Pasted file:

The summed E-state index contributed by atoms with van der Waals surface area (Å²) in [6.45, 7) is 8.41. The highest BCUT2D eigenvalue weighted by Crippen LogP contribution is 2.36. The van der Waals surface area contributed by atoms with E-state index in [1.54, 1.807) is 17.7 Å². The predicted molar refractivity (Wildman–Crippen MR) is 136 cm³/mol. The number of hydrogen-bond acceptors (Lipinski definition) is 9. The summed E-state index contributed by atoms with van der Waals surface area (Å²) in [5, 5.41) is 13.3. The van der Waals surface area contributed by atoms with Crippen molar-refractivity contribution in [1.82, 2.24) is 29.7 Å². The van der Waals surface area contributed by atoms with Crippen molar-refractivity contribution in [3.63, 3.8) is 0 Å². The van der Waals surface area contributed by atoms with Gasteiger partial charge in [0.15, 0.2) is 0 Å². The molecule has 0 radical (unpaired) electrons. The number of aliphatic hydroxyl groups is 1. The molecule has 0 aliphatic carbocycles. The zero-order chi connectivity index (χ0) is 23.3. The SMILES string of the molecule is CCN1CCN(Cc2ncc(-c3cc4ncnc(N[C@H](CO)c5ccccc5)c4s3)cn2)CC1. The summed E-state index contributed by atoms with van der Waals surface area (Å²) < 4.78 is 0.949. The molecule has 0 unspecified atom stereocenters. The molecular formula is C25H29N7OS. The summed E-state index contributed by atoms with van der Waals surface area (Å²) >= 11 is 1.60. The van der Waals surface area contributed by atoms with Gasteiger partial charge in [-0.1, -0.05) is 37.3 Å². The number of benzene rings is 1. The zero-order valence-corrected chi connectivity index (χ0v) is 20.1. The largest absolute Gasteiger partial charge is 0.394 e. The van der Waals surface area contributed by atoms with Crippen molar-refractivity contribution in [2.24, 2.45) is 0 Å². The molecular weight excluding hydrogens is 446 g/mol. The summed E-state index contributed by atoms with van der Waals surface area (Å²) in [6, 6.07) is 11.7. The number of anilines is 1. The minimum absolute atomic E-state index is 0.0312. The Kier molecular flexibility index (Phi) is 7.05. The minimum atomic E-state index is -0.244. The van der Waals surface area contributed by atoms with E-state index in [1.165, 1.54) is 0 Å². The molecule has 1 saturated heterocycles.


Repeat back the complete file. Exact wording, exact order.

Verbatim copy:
The summed E-state index contributed by atoms with van der Waals surface area (Å²) in [6.45, 7) is 8.41. The highest BCUT2D eigenvalue weighted by Crippen LogP contribution is 2.36. The van der Waals surface area contributed by atoms with E-state index in [1.54, 1.807) is 17.7 Å². The predicted molar refractivity (Wildman–Crippen MR) is 136 cm³/mol. The number of hydrogen-bond acceptors (Lipinski definition) is 9. The summed E-state index contributed by atoms with van der Waals surface area (Å²) in [5, 5.41) is 13.3. The van der Waals surface area contributed by atoms with Crippen molar-refractivity contribution in [1.82, 2.24) is 29.7 Å². The van der Waals surface area contributed by atoms with Crippen molar-refractivity contribution in [3.63, 3.8) is 0 Å². The van der Waals surface area contributed by atoms with Gasteiger partial charge in [0.15, 0.2) is 0 Å². The molecule has 0 radical (unpaired) electrons. The number of aliphatic hydroxyl groups is 1. The molecule has 0 aliphatic carbocycles. The zero-order chi connectivity index (χ0) is 23.3. The SMILES string of the molecule is CCN1CCN(Cc2ncc(-c3cc4ncnc(N[C@H](CO)c5ccccc5)c4s3)cn2)CC1. The summed E-state index contributed by atoms with van der Waals surface area (Å²) < 4.78 is 0.949. The molecule has 0 unspecified atom stereocenters. The molecular formula is C25H29N7OS. The summed E-state index contributed by atoms with van der Waals surface area (Å²) >= 11 is 1.60. The van der Waals surface area contributed by atoms with Gasteiger partial charge in [-0.1, -0.05) is 37.3 Å². The number of benzene rings is 1. The zero-order valence-corrected chi connectivity index (χ0v) is 20.1. The largest absolute Gasteiger partial charge is 0.394 e. The van der Waals surface area contributed by atoms with Crippen molar-refractivity contribution in [2.24, 2.45) is 0 Å². The molecular weight excluding hydrogens is 446 g/mol. The summed E-state index contributed by atoms with van der Waals surface area (Å²) in [6, 6.07) is 11.7. The number of anilines is 1. The minimum absolute atomic E-state index is 0.0312. The Kier molecular flexibility index (Phi) is 7.05. The minimum atomic E-state index is -0.244. The van der Waals surface area contributed by atoms with E-state index in [1.165, 1.54) is 0 Å². The molecule has 1 saturated heterocycles.